In The Shadow Of Howard Hughes’ Houston Plant – Part One
It has always been interesting to me that big shot drill-bit mogul and one time tinsel town player, Howard Hughes, once ran his famous factory close to where I used to work in Houston’s notorious Second Ward neighborhood. The Hughes plant was actually on the edge of that ward and it is not altogether a bad or rough area, just working-class, although for some reason a few of the various wards of Houston get coupled with them a terribly scary adjective in the media. It’s an industrial and working-class area, given you don’t want to break down anywhere in the middle of the night and certainly not here, mostly because in days of yesteryear you may not find a working payphone to call for help.
Hughes factory occupied a niche of the Houston Ship Channel area before that tributary was booming and while the surrounding neighborhood was growing and was still relatively peaceful and quiet. Now days, the surrounding area is not entirely devoid of depressing views, unless one can find beauty in the ocean of chemical plants off 225 which resembles a corridor to the entrance of purgatory for out of town laypersons – stretching for miles. An old girlfriend from glitzy nearby Deer Park, once remarked at how her blue-blooded friends from Baylor U were aghast at the very site while making the exit from the greater expressway on a trip as her special guests for a weekend. But, there’s that silver-lining of course: Those beacons and smokestacks of commerce which sprawl out before you create a hell of a tax base, making Pasadena, Texas one of the richest communities in the country.
In the mid-90s, I worked in the area of course and got to know the Second Ward very well. “That’s a rough part of town!” I would be lectured by suburbanites, who didn’t know any better. But I didn’t see the danger, besides, what crook is going to carjack a broke looking kid in an ’81 Celica with bald tires. Gang-bangers don’t usually target the downtrodden in broad daylight, who may or may not have $3 in their Velcro wallet. But these were lean times, as the Celica could attest had she not been traded in later, her fate probably landed her in Mexico where she is now hauling chickens to market in Veracruz. How many times did she groan into my office parking lot on empty, only to be reborn by five o’clock and safely, somehow, get me home on fumes? But Fridays were always a windfall, and my temp agency had an office en-route to home and was close to Dad’s BBQ and Jack’s Gas, both old friends. Jack’s was a fill-up joint that also specialized in that southern delicacy: fried foods, for their odorous corndogs were ambrosial to an empty stomach, not to mention the big red letters on the side of the building: We Cash Payroll Checks!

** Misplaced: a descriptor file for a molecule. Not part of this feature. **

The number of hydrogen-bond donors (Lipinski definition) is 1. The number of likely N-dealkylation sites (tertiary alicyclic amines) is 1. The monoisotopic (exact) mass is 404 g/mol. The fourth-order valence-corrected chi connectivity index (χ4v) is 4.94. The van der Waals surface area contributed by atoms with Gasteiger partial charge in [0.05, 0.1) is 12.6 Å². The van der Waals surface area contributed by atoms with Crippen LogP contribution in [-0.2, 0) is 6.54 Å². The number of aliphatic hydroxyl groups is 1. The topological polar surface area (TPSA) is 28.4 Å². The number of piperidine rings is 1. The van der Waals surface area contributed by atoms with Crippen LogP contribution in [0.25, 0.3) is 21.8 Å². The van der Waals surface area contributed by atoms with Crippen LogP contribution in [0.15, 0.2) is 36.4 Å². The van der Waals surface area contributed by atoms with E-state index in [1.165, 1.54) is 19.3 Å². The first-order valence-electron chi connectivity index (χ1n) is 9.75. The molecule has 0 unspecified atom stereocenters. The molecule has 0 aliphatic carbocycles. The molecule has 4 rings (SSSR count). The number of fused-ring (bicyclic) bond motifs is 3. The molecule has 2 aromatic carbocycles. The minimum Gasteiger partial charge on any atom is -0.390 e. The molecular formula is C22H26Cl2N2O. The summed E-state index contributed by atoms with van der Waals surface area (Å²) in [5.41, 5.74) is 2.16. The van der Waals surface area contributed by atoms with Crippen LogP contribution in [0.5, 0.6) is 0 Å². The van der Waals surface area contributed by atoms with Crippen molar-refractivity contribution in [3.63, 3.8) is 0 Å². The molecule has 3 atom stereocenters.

But life was measured in fivers it seems now – $5 for gas, three packs of smokes for $5, a dozen tamales from Carlos’ wife, $5 – orders placed on Thursday ready by Friday at quittin’ time. The “roach-coach” was expensive not to mention unnecessary. Others may wax nostalgic about slumming at the roach-coach but that game got old quick, for just down the street was Super Chicken n Rice, an Asian family run joint, the Wok Café, or “Hamburgers”, more old friends. Super Chicken is still there, including the logo- a superhero chicken wearing a cape. For $2.99 you used to get two big mystery pieces deep fried and large scoops of what was referred to as fried rice. On the way to this skid row of deliciousness one could while waiting in traffic, ponder the plight of the panhandlers or optimists who were selling things found the previous night in a dumpster or set by the curb. I would then have to remind myself that I was almost homeless, one paycheck myself from such self-employment. One destitute couple routinely offered for sale three or four cheap oil paintings: a schooner on the sea, a bowl of fruit, etc., but I am not sure if they ever sold one or what became of their dog, who probably regretted meeting them: He could do better on his own.